Monday, March 24, 2014

Review::Thirsty Planet by Robert Tell

Thirsty PlanetThirsty Planet by Bob Tell

My rating: 5 of 5 stars

Thirsty Planet by Robert Tell

This is a classic example of why we shouldn't judge a book by it's cover.(of course now the cover for the e-book has changed.) This one brought to mind-a steamy romance. I usually read the blurb and then read the sample. So I must have read the sample-or since I do have someone who likes steamy romances maybe they downloaded it. In which case it's a good thing for me they judge a book by it's cover-not so good for them- but quite good for me. I really enjoyed this story and it was both thought provoking and entertaining.

Oddly though it began in a way I usually hate- We have a nameless character who gets killed at the beginning, or it looks that way. It starts in the year 2121 with a dystopic world and this squatter is drifting across the water toward home with his cargo of stolen potable water. In a world that's under water and suffering from the effects of global warming-life seems cheap. Next we move back in time closer to us in the year 2022 where Cassie and Paul Lopez fight the evil corporate world that is turning a blind eye to global warming. This book contains a lot of arguments that I can't say I particularly agree with but they do make the story interesting and move it forward.

We quickly jump back to 2121 where Keesha Leder is our next victim while her husband is away at work. Dr. Moss Leder works at Pulsarsoft where they are working to find solutions to the global catastrophe. (The reader will soon learn that corporations and politics are still as troublesome in the future as they are to Paul and Cassie in the past.) Moss is secretly working on a time machine as his belief is that the only way to fix things is to be sure they never happen. He's kept his work secret from even his lab assistant. Only he and his wife knew of it and now it's just him, which is why he decides he has to tell his assistant, Zoe Reuel.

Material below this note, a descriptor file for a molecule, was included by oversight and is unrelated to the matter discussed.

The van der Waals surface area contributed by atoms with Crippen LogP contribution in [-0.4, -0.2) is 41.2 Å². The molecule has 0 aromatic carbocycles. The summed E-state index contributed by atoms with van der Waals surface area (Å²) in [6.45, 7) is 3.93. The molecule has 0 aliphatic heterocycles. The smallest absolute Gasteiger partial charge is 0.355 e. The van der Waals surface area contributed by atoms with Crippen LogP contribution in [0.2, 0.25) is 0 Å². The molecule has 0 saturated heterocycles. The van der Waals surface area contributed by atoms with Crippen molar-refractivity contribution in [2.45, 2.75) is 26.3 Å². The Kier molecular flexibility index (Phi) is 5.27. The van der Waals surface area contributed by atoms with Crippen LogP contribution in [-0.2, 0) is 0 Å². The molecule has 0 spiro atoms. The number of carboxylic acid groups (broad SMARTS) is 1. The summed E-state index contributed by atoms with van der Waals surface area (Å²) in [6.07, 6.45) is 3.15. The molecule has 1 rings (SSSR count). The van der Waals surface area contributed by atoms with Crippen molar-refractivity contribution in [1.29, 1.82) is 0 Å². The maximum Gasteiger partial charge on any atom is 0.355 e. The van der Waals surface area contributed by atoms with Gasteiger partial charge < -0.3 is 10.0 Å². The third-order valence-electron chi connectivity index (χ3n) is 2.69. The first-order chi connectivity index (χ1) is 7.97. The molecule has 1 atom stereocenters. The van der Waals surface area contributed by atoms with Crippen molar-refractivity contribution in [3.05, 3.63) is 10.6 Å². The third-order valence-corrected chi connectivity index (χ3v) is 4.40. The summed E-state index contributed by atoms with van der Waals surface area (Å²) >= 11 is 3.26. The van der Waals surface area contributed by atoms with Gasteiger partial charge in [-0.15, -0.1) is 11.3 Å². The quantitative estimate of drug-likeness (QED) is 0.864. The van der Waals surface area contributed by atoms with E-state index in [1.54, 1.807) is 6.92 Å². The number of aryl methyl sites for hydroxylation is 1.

This story touches heavily on the corruption of government in 2022 and the blind eye of most people to the global warming. What helps it is that the future has all the earmarks of there being a true dilemma. In 2022 Paul and Cassie are dangerous to the people in power and need to be silenced. In the future the time machine Moss is building threatens those in power who have taken advantage of the global situation to remain in power. This is how these two stories are on the verge of converging.

In 2121 most people have abandoned religion, but somehow Robert Tell manages to weave religion into the whole story with a multi-religious Zionist movement that decides to help the people working on time travel. Everything goes wrong on both sides of the time equation until the time machine is ready.

The story almost ends abruptly-but not badly. The ending makes perfect sense and leaves much for food for thought. You will have to read it to find out.

Great SFF for fans of the genre-not so much a romance-good book to make you think without getting too heady about it. There's a lot of room between the last two chapters for a whole bunch of story that the reader gets to infer so who knows maybe someday Robert will decide to Tell us a bit about it.

There are some weird formatting issues with this book where paragraphs get separated in the middle but it's not something that I feel should cause the star system to collapse.

J.L. Dobias

View all my reviews

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